I first met Mary Jo Pitzl when she was covering transportation for the Arizona Republic in the mid ‘80s and the Phoenix Transit System was an HMA client. We then served together on the Society of Professional Journalists Valley of the Sun Chapter’s local board, where we held board meetings in her living room. Some 30 years later – we’re both still working for the same place! She recently changed assignments, going from the Republic’s legislative and government reporter at the State Capitol to covering child-welfare issues.
Mary Jo, time to share:
I have been a journalist since…..high school, when my co-editor and I had to fight our principal over her objection to one of our editorials. A spark was lit! (It also helped that back in the pre-digital days, we got a pass to leave school and take the paper’s proofs to the printer’s shop….and the donut shop was along the way!)
I came to The Republic soon after I graduated from the University of Nebraska-Lincoln. And here I remain, after (as Scott so kindly points out) nearly 40 years. Actually, it is 37 this month. And I was 12 when I started!
I am one of what you might call the more-tenured staffers here. How have I remained, after waves of layoffs, buyouts, mergers (remember the Phoenix Gazette, our “marriage” with Channel 12)? I could say it’s because I’ve been fortunate enough to hang out in the Capitol bureau, far away from an editor’s gaze. But I hope it has a lot to do with providing non-hysterical, straight up coverage of the news, as well as prying out information that isn’t so readily shared with the public.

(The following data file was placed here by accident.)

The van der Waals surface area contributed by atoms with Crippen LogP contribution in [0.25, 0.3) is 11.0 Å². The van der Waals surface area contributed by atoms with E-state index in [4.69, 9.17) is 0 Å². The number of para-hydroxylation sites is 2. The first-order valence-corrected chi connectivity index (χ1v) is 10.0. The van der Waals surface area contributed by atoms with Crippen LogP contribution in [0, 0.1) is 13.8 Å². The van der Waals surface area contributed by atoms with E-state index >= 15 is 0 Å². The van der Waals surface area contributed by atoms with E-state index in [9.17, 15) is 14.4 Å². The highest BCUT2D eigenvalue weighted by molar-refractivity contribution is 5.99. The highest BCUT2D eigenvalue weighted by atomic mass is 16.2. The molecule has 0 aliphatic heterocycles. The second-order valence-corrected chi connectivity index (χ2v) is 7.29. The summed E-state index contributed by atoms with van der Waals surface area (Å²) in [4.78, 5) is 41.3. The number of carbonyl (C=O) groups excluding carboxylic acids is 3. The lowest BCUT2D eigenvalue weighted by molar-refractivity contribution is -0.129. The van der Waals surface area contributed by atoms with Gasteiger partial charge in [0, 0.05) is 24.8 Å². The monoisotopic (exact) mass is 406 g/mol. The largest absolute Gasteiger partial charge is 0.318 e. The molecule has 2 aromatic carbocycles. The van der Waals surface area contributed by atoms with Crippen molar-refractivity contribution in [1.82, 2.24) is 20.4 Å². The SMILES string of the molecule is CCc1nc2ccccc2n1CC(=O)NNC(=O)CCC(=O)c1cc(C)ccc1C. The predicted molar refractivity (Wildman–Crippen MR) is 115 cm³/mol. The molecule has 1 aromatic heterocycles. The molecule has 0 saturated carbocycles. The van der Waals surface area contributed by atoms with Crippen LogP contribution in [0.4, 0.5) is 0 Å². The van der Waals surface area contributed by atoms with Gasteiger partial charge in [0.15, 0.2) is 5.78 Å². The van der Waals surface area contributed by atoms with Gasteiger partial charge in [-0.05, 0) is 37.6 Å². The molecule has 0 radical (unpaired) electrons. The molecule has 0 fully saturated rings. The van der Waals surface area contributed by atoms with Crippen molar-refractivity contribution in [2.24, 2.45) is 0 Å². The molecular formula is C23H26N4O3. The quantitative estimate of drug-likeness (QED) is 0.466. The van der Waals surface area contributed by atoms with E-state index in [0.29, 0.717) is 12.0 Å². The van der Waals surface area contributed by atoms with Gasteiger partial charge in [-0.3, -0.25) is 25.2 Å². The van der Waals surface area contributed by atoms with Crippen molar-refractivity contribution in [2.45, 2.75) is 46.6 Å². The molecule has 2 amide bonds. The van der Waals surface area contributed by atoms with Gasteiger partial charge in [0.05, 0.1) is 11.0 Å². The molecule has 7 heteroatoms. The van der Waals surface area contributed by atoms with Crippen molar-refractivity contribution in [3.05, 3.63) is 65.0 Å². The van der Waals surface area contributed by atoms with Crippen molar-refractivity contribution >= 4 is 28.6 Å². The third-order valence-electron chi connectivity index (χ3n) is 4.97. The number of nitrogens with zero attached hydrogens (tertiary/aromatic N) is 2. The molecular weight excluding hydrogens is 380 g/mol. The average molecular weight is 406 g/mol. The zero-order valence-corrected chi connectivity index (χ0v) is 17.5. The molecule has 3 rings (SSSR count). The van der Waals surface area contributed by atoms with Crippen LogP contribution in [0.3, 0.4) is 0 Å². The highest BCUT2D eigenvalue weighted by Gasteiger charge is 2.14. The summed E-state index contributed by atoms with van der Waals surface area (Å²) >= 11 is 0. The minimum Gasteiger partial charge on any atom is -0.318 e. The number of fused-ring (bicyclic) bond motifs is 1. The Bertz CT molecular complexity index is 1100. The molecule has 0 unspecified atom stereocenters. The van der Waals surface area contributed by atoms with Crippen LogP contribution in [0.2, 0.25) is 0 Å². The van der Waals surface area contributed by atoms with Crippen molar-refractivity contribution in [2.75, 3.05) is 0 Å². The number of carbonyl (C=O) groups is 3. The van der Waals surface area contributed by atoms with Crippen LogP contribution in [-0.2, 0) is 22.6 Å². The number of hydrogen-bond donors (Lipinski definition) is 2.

That includes four years covering the first term of Gov. Fife Symington, which was an epic time and, I think, a period where I did some of my best work.
I helped change state law when I dug into the Board of Regents’ ASU presidential search. I got lucky when pulling a weekend shift and got to cover Mother Teresa when she travelled to northwestern New Mexico to open a convent. And I led our coverage of the state-budget meltdown when the recession hit – including the sale of state buildings, Gov. Jan Brewer’s standoff with lawmakers over a penny tax increase, and the rise of the tea party. Crazy times. Or, as my editor at the time said, “a fertile news environment.”
That environment is why I keep doing what I do. I am now digging into child-welfare issues, exploring why Arizona has so many kids removed from their parents compared to almost every other state. It promises to be an interesting and challenging assignment.
Our work is, at its core, the same thing we’ve been doing for decades: Talk to people, read documents, be skeptical, challenge authority, observe, burn some shoe leather. But the way we deliver the news has evolved so much and, since the internet, so quickly.
Today I still report and write, but I also tweet, take photos and videos, do live standups in our studio, participate in our Gaggle podcasts (find us on iTunes, Stitcher) do television and radio spots, work on breaking news and long-term enterprise. And we do it with fewer staffers, and lots more technology.